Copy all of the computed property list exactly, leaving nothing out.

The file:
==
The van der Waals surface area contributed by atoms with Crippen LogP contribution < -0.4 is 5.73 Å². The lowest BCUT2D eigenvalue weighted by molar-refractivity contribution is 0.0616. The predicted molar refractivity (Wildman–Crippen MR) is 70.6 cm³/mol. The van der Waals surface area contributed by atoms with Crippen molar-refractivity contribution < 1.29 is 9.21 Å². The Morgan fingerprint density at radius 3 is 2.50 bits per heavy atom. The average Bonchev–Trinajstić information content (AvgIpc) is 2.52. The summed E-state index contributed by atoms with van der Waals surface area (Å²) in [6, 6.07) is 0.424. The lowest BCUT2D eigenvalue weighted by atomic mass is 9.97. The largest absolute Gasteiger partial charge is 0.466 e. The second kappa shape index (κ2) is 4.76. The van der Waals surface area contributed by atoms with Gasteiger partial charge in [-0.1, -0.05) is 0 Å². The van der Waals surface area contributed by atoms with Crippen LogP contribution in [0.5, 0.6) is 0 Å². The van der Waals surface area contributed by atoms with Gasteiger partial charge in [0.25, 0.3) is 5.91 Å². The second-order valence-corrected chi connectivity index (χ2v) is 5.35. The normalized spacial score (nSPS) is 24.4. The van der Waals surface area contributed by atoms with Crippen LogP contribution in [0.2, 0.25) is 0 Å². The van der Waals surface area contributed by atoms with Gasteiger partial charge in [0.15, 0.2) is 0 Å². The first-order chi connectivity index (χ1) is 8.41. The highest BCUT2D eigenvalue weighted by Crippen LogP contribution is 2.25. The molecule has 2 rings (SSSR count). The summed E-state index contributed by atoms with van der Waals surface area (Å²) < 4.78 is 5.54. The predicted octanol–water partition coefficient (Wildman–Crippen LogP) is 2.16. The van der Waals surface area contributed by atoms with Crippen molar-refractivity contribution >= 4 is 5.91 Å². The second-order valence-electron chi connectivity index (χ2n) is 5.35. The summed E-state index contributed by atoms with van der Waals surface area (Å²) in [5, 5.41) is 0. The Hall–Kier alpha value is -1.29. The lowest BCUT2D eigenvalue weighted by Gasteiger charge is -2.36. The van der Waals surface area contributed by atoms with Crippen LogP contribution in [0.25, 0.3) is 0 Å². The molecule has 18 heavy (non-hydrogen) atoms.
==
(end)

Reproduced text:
The van der Waals surface area contributed by atoms with Crippen LogP contribution < -0.4 is 5.73 Å². The lowest BCUT2D eigenvalue weighted by molar-refractivity contribution is 0.0616. The predicted molar refractivity (Wildman–Crippen MR) is 70.6 cm³/mol. The van der Waals surface area contributed by atoms with Crippen molar-refractivity contribution < 1.29 is 9.21 Å². The Morgan fingerprint density at radius 3 is 2.50 bits per heavy atom. The average Bonchev–Trinajstić information content (AvgIpc) is 2.52. The summed E-state index contributed by atoms with van der Waals surface area (Å²) in [6, 6.07) is 0.424. The lowest BCUT2D eigenvalue weighted by atomic mass is 9.97. The largest absolute Gasteiger partial charge is 0.466 e. The second kappa shape index (κ2) is 4.76. The van der Waals surface area contributed by atoms with Gasteiger partial charge in [-0.1, -0.05) is 0 Å². The van der Waals surface area contributed by atoms with Crippen LogP contribution in [0.5, 0.6) is 0 Å². The van der Waals surface area contributed by atoms with Gasteiger partial charge in [0.25, 0.3) is 5.91 Å². The second-order valence-corrected chi connectivity index (χ2v) is 5.35. The normalized spacial score (nSPS) is 24.4. The van der Waals surface area contributed by atoms with Crippen LogP contribution in [0.2, 0.25) is 0 Å². The van der Waals surface area contributed by atoms with Gasteiger partial charge in [0.15, 0.2) is 0 Å². The first-order chi connectivity index (χ1) is 8.41. The highest BCUT2D eigenvalue weighted by Crippen LogP contribution is 2.25. The molecule has 2 rings (SSSR count). The summed E-state index contributed by atoms with van der Waals surface area (Å²) < 4.78 is 5.54. The predicted octanol–water partition coefficient (Wildman–Crippen LogP) is 2.16. The van der Waals surface area contributed by atoms with Crippen molar-refractivity contribution >= 4 is 5.91 Å². The second-order valence-electron chi connectivity index (χ2n) is 5.35. The summed E-state index contributed by atoms with van der Waals surface area (Å²) in [5, 5.41) is 0. The Hall–Kier alpha value is -1.29. The lowest BCUT2D eigenvalue weighted by Gasteiger charge is -2.36. The van der Waals surface area contributed by atoms with Crippen LogP contribution in [0.25, 0.3) is 0 Å². The molecule has 18 heavy (non-hydrogen) atoms.